Guest post by Richard C. Carpenter.
When we drive along the interstate highway system, we measure our progress by mile markers, which are placed just off the right shoulder of the roadway. Interstate standards require that they be measured from zero at the state line and run to the next state line—west to east and south to north.
Railroads have long had their mile markers, too. They are called mile posts. These mile posts are the geographical measure of a railroad line. Their zero mile post locations and their end points often tell us something about the history of the line. Mile posts allow train crews to determine their exact location along otherwise nondescript stretches of geography.
They are also referenced when numbering bridges, and used to define the limits of speed restrictions.
Each railroad has its own style of mile post and its own way of numbering mile posts. Several railroads use their mile posts to measure every main and branch line from one zero location. For the Southern Pacific, mile post zero is San Francisco, 3rd and Townsend Streets. In the case of the Seaboard Air Line, zero is Richmond, Virginia. The Lehigh Valley (LV) mile posts start at the ferry slip on the New York side of the Hudson River, across from their Jersey City terminal station. On the LV posts, the mile number is cut in a metal diamond at the top of a thin pipe, then painted black.
Here are some specific examples, by railroad, of mile post styles and their start and end points.
The New York Central mile posts were stone or concrete, in the shape of a headstone. Some were unpainted, with a letter or letters for the origin point (ex.: “NY” for New York City) and the mileage cast in the concrete. Others were painted white with black letters and numbers. The original main line ran between New York City and Buffalo, New York, and were measured from zero at Grand Central Terminal in New York City to mile post 439 at Buffalo. The letters “NY” stood above the mileage numerals.
In 1914, the New York Central merged the Lake Shore and Michigan Southern into its system. The Lake Shore’s mile posts started at Buffalo and ended at mile post 540 at La Salle Street Station in Chicago. The letter “B” signified the zero point at the train’s Exchange Street Station in Buffalo. Originally, the mile post mileage west of Elyria, Ohio, was via the original LSMS line through Bellevue to Millbury, Ohio. West of Air Line Junction, in Toledo, the original milepost mileage ran through Sturgis, Michigan to Elkhart, Indiana.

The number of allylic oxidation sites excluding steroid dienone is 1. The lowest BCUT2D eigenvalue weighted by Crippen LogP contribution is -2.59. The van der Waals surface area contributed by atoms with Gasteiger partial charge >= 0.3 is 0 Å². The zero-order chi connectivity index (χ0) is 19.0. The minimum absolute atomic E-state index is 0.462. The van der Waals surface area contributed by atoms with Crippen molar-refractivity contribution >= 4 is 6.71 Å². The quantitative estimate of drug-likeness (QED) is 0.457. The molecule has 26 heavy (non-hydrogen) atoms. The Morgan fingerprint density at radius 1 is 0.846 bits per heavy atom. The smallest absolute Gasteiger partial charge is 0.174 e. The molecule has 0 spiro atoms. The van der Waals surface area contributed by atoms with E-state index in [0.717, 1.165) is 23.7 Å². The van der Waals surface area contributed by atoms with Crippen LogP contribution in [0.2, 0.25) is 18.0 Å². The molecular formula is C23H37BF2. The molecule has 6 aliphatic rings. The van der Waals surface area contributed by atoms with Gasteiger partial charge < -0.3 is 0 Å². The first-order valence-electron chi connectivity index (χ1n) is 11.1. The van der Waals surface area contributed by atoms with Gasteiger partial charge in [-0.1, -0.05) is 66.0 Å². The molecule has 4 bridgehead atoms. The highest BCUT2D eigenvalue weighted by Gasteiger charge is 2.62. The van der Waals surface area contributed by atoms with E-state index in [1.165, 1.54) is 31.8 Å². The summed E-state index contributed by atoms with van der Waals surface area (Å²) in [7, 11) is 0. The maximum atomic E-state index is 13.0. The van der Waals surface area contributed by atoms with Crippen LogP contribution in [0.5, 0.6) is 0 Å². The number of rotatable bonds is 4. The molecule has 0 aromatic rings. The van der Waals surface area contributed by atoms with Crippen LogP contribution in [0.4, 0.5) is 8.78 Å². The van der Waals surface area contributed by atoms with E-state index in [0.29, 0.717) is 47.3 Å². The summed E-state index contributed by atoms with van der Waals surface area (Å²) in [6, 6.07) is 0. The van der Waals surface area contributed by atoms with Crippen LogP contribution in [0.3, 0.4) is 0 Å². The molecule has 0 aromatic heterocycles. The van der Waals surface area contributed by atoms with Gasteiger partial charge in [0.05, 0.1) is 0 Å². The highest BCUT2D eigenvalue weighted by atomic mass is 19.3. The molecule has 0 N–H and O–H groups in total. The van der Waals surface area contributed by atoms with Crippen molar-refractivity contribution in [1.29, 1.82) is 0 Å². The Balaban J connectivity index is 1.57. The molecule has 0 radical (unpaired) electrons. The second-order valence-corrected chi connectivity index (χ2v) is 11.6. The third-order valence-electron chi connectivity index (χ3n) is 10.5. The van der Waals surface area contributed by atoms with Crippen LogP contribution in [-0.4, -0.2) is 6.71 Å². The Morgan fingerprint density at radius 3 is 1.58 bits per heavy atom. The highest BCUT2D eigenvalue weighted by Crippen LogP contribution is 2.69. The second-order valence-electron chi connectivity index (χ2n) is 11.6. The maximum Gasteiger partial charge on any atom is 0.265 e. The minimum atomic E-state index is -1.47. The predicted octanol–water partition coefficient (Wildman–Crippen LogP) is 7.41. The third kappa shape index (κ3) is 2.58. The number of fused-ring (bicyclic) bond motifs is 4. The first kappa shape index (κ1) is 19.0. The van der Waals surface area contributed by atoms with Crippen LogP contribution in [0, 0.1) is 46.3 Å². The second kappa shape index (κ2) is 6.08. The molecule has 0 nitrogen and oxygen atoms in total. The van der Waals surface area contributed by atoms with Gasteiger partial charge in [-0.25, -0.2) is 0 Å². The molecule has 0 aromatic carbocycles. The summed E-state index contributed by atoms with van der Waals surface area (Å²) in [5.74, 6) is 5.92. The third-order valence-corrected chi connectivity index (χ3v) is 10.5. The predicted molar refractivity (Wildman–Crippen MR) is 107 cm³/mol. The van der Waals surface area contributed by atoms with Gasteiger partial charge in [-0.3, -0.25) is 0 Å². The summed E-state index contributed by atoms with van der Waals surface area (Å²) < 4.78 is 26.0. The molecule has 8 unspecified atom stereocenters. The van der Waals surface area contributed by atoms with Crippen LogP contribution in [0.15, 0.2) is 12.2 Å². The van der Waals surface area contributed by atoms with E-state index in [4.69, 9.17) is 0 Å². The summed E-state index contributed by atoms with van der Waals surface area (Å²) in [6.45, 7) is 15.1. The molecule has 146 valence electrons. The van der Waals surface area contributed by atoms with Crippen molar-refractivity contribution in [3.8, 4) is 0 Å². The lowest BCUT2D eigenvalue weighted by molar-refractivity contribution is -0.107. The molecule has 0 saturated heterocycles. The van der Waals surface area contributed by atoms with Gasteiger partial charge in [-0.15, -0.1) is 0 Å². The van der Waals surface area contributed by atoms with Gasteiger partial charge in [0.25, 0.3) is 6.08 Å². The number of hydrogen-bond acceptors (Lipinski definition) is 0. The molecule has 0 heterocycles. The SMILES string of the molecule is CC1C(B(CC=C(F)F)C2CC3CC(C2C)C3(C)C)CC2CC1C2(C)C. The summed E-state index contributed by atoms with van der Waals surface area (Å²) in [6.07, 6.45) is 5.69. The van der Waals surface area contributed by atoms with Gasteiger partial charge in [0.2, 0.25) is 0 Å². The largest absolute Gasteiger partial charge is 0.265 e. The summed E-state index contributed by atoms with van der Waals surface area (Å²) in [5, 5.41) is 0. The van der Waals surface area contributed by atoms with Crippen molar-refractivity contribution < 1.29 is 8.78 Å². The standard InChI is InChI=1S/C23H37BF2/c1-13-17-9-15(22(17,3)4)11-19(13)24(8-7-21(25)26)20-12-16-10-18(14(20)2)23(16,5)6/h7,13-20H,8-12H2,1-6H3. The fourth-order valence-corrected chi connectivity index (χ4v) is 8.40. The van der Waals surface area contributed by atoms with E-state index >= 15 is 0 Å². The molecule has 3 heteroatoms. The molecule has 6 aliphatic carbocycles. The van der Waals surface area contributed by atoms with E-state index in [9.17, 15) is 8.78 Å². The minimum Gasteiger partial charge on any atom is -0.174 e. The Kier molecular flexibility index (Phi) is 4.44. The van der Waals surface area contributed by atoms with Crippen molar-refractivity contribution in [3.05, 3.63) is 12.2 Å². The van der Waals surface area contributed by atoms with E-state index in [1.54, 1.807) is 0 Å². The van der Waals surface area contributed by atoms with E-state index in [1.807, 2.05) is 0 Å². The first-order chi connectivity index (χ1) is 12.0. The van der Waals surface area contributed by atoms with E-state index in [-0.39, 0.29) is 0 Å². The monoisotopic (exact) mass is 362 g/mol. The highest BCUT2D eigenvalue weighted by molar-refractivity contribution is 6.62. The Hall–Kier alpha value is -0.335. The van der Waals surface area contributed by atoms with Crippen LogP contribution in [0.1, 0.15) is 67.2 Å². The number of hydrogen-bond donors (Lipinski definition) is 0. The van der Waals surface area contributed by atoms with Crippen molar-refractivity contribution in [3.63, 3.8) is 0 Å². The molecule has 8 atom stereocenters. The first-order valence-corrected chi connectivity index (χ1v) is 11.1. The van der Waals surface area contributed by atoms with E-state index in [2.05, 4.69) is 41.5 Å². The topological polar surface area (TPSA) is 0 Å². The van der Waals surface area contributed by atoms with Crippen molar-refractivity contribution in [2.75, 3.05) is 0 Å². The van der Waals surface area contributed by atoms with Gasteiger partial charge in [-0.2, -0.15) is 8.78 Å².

This resulted in a total mile post mileage of 540 miles, as indicated above. These two segments were later referred to as the “Old Road,” to distinguish them from the Sandusky main line and the “Air Line” main line, both of which were built later. Sometime after 1946, the New York Central changed the mile post numbering west of Elyria Junction, Ohio via Sandusky and via the “Air Line” west of Toledo to be from Buffalo, so as to create a unified mile post series.
This resulted in a mile post mileage 18 miles shorter a than the original LSMS mile post mileage!
The Pennsylvania Railroad used a cast metal mile post, with a sloped top facing the track, and sides angled so the the cast number on each side would be visible from both directions. The bottom was slightly wider than the top. The mile post was painted white, with the mile numbers painted black. These mileposts were cast in the foundry of the PRR system shops in Altoona, PA
The original PRR main line started with the zero milepost at Broad Street Station, Philadelphia, and ran via Harrisburg and Altoona to mile post 353 at Pittsburgh. West of Pittsburgh, the mileposts ran from zero at Pittsburgh to mile post 467, south of Union Station, Chicago.
This latter line was originally the Pittsburgh, Fort Wayne and Chicago, which became part of the PRR in 1869.
Read part two of Richard Carpenter’s description of mile posts tomorrow.
Below are some maps from Richard C. Carpenter’s Railroad Atlas of the United States in 1946
Richard C. Carpenter is the author and illustrator of five volumes of A Railroad Atlas of the United States in 1946, published by Johns Hopkins Press. His most recent book is A Railroad Atlas of the United States in 1946, Volume 5: Iowa and Minnesota. Now retired, Carpenter was the executive director of the South Western Regional Planning Agency in Connecticut.